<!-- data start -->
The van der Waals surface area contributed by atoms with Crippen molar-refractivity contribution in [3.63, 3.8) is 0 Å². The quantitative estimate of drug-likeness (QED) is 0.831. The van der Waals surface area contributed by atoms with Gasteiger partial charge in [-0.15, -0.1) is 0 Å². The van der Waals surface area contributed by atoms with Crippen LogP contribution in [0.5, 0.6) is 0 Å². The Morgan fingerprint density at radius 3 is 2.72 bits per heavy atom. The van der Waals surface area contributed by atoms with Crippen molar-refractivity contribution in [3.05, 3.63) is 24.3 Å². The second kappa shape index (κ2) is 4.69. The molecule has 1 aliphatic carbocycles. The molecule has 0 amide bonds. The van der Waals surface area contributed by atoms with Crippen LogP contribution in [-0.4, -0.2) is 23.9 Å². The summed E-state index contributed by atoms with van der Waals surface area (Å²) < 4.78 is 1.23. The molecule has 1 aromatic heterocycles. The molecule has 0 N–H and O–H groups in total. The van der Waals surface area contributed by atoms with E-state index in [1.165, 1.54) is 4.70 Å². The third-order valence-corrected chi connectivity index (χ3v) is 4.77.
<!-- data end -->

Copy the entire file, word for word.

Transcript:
The van der Waals surface area contributed by atoms with Crippen molar-refractivity contribution in [3.63, 3.8) is 0 Å². The quantitative estimate of drug-likeness (QED) is 0.831. The van der Waals surface area contributed by atoms with Gasteiger partial charge in [-0.15, -0.1) is 0 Å². The van der Waals surface area contributed by atoms with Crippen LogP contribution in [0.5, 0.6) is 0 Å². The Morgan fingerprint density at radius 3 is 2.72 bits per heavy atom. The van der Waals surface area contributed by atoms with Crippen molar-refractivity contribution in [3.05, 3.63) is 24.3 Å². The second kappa shape index (κ2) is 4.69. The molecule has 1 aliphatic carbocycles. The molecule has 0 amide bonds. The van der Waals surface area contributed by atoms with Crippen LogP contribution in [-0.4, -0.2) is 23.9 Å². The summed E-state index contributed by atoms with van der Waals surface area (Å²) < 4.78 is 1.23. The molecule has 1 aromatic heterocycles. The molecule has 0 N–H and O–H groups in total. The van der Waals surface area contributed by atoms with E-state index in [1.165, 1.54) is 4.70 Å². The third-order valence-corrected chi connectivity index (χ3v) is 4.77.